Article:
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Senators pass tax bill following uncertainty

ST. PAUL - Minnesota senators passed a tax plan 35-31 Monday -- eventually. It took two tries, but they moved the bill forward, nearly two hours after it initially failed 34-32 with seven Democrats voting no.The second vote set the stage for legi...

Sen. LeRoy Stumpf
Sen. LeRoy Stumpf of Plummer reads paperwork Monday, April 29, 2013, as other senators debate taxes. (Forum News Service photo by Don Davis)

ST. PAUL - Minnesota senators passed a tax plan 35-31 Monday -- eventually.

It took two tries, but they moved the bill forward, nearly two hours after it initially failed 34-32 with seven Democrats voting no.The second vote set the stage for legislative leaders and Gov. Mark Dayton to hammer out a final budget plan.

The Senate tax bill, sponsored by Sen. Rod Skoe, DFL-Clearbrook, would raise income taxes on the top bracket. It also would lower the sales tax rate to 6 percent while expanding what is taxed to more items such as clothing, auto repairs and digital downloads. It includes a cigarette tax increase of 94 cents per pack.

"Some people pay more and some people pay less, but you do better in the end," Skoe said. "Reform isn't easy."

All but one Republican, Sen. Dave Senjem of Rochester, voted against the plan. Five Democrats joined them.


Sen. Greg Clausen, DFL-Apple Valley, and Sen. John Hoffman, DFL-Champlin, originally voted no but switched to support the bill the second time.

The income tax change, which raises the top rate from 7.85 percent to 9.4 percent, was a key concern for Sen. Susan Kent of Woodbury, one of the Democrats who voted against the bill both times.

She said there are good pieces of the plan, but that change is a concern for her constituents.

"It's about my district," she said.

Most of the DFL lawmakers who voted against the plan come from suburban Twin Cities areas.

"There is a lot of mutual respect for the fact that we do represent diverse districts," Kent said of Democrats.

The initial tax vote was one of the most dramatic in recent years as the vote remained tight for about 10 minutes, with several senators not voting and others switching from yes to no or vice versa.

As Senate President Sandra Pappas, DFL-St. Paul, ordered voting to end, three Republicans who were voting "yes" quickly changed to "no" and the bill failed.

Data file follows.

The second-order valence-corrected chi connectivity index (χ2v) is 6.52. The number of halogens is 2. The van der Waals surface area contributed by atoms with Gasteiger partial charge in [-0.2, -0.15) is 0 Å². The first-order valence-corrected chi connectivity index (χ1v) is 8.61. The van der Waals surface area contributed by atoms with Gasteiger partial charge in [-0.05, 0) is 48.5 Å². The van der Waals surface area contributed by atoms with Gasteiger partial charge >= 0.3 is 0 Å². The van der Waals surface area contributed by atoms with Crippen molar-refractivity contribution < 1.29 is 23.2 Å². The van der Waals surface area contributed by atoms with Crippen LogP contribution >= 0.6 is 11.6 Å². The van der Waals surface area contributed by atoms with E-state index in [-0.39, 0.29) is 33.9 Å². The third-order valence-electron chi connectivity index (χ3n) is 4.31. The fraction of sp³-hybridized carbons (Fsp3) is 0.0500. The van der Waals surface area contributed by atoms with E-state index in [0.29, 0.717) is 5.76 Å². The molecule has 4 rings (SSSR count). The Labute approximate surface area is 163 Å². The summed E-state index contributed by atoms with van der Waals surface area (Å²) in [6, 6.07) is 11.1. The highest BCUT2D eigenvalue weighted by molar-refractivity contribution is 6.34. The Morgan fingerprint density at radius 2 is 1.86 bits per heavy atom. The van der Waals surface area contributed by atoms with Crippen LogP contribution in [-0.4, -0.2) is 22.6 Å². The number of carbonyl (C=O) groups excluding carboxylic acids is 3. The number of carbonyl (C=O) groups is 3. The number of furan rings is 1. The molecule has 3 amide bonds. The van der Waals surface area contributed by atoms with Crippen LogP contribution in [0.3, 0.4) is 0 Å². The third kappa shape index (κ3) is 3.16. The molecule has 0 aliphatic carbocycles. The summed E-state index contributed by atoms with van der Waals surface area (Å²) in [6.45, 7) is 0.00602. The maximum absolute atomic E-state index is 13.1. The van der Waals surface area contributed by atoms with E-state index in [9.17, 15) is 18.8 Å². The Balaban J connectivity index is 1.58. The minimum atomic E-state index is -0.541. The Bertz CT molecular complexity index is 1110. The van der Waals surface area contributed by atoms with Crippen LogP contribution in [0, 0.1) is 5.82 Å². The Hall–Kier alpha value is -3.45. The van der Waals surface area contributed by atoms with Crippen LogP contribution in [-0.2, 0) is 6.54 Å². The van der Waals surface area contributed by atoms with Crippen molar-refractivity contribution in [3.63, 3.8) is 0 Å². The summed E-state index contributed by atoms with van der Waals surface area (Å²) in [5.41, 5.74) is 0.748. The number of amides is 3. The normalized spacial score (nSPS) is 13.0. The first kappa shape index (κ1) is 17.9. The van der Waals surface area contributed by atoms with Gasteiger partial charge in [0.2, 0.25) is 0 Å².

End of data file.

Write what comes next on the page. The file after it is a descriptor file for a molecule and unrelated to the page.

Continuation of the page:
Senate Majority Leader Tom Bakk, DFL-Cook, immediately called a private meeting of his members in a room just off the Senate chambers.

After senators voted to reconsider the vote, Pappas told colleagues that she jumped the gun in closing the vote. Sen. Ann Rest, DFL-New Hope, said she was "stunned" that Pappas ended the vote because she had not yet pushed her voting button.

Bakk said that in the DFL meeting he did not twist arms, only explained that they had voted for spending bills and now it was time to vote to raise taxes to support that spending.

Kent said she was not pressured to change her mind.

"There were no screws being tightened," she said.

The tax bill "always is a hard vote," Bakk said.

Bakk said several of those who voted "no" the first time around volunteered to switch. He said DFL leaders did not count votes in advance.

Senate Minority Leader David Hann, R-Eden Prairie, said the fact that the DFL originally defeated its own tax bill should be significant to Minnesotans because it shows that "even members of the DFL caucus know this is not a good bill."


Republicans said the tax plan will hurt families, individuals and businesses.

"This is a tax attack on everyone who lives in Minnesota or even puts a foot in Minnesota," Sen. Paul Gazelka, R-Nisswa, said.

"If we step back and really think about what's best for the state, this tax bill is not it," Sen. Julie Rosen, R-Fairmont, said.

Dayton had proposed a similar sales tax change but dropped it after strong opposition.

The state faces a $627 million deficit for the next two years and lawmakers also want to cover new investments in areas such as education. The Senate tax plan raises $1.84 billion.

"I think it's important for us to put our budget on a course of stability going forward," Skoe said.

The bill includes $33 million over the next two years for Capitol building repairs, which Republicans said should not be part of the tax plan.

Skoe said there is a lot for Minnesotans to like in the bill.

The Senate tax plan would eliminate state sales tax paid by cities and counties and adds funding for local governments, including townships.

The bill includes specific tax breaks for Rochester's Mayo Clinic expansion, work at the Mall of America and for a potential new biopharmaceutical manufacturing facility in Brooklyn Park.

"It moves forward government interests at the expense of the Minnesota taxpayer," Sen. Torrey Westrom, R-Elbow Lake, said.

The Senate bill would remove a law that since the 1980s has given five communities near the North Dakota border an ability to provide tax cuts to keep and attract businesses.

"We have a unique situation now that we are facing: North Dakota now has the oilfields," Sen. Kent Eken, DFL-Twin Valley, said, and the neighbor to the west can keep lowering taxes.

But Eken said other parts of the overall bill help all of Minnesota, including border communities. One provision, called a disparity reduction credit, gives border communities a continued ability to provide tax aid to companies near other states with better tax climates.

"I don't support every provision in this bill, but overall this bill is a good one," Eken said, noting the Skoe legislation would cut property taxes and provide a better state revenue foundation.

Skoe's plan also includes greater Minnesota internship program and business expansion credits.

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